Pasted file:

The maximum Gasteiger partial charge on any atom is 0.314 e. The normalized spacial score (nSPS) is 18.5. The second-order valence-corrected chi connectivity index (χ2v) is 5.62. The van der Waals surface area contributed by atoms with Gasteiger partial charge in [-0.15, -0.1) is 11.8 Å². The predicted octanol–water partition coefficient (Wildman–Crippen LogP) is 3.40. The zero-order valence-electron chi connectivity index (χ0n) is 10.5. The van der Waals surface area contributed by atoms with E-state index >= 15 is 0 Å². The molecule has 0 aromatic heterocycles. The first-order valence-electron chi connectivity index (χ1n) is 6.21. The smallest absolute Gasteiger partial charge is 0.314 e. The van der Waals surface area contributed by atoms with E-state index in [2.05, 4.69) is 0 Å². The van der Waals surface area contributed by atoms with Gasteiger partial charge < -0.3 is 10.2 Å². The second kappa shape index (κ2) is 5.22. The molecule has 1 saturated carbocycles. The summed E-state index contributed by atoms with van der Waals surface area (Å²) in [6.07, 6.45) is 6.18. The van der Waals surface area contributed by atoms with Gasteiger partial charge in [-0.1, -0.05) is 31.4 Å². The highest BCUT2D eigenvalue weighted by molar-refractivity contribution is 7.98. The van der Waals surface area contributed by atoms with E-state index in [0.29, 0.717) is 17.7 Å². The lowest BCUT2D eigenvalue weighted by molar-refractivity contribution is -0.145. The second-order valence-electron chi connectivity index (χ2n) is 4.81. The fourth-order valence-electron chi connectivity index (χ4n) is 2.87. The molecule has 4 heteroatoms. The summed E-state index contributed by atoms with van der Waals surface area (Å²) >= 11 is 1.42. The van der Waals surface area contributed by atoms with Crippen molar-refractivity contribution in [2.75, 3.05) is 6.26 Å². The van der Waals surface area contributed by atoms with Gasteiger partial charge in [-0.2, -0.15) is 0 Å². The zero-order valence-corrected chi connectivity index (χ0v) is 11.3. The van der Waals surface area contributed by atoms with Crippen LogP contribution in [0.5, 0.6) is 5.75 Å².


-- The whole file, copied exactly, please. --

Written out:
The maximum Gasteiger partial charge on any atom is 0.314 e. The normalized spacial score (nSPS) is 18.5. The second-order valence-corrected chi connectivity index (χ2v) is 5.62. The van der Waals surface area contributed by atoms with Gasteiger partial charge in [-0.15, -0.1) is 11.8 Å². The predicted octanol–water partition coefficient (Wildman–Crippen LogP) is 3.40. The zero-order valence-electron chi connectivity index (χ0n) is 10.5. The van der Waals surface area contributed by atoms with E-state index >= 15 is 0 Å². The molecule has 0 aromatic heterocycles. The first-order valence-electron chi connectivity index (χ1n) is 6.21. The smallest absolute Gasteiger partial charge is 0.314 e. The van der Waals surface area contributed by atoms with E-state index in [2.05, 4.69) is 0 Å². The van der Waals surface area contributed by atoms with Gasteiger partial charge < -0.3 is 10.2 Å². The second kappa shape index (κ2) is 5.22. The molecule has 1 saturated carbocycles. The summed E-state index contributed by atoms with van der Waals surface area (Å²) in [6.07, 6.45) is 6.18. The van der Waals surface area contributed by atoms with Gasteiger partial charge in [-0.1, -0.05) is 31.4 Å². The highest BCUT2D eigenvalue weighted by molar-refractivity contribution is 7.98. The van der Waals surface area contributed by atoms with E-state index in [0.29, 0.717) is 17.7 Å². The lowest BCUT2D eigenvalue weighted by molar-refractivity contribution is -0.145. The second-order valence-electron chi connectivity index (χ2n) is 4.81. The fourth-order valence-electron chi connectivity index (χ4n) is 2.87. The molecule has 4 heteroatoms. The summed E-state index contributed by atoms with van der Waals surface area (Å²) >= 11 is 1.42. The van der Waals surface area contributed by atoms with Crippen molar-refractivity contribution in [2.75, 3.05) is 6.26 Å². The van der Waals surface area contributed by atoms with Gasteiger partial charge in [-0.2, -0.15) is 0 Å². The zero-order valence-corrected chi connectivity index (χ0v) is 11.3. The van der Waals surface area contributed by atoms with Crippen LogP contribution in [0.5, 0.6) is 5.75 Å².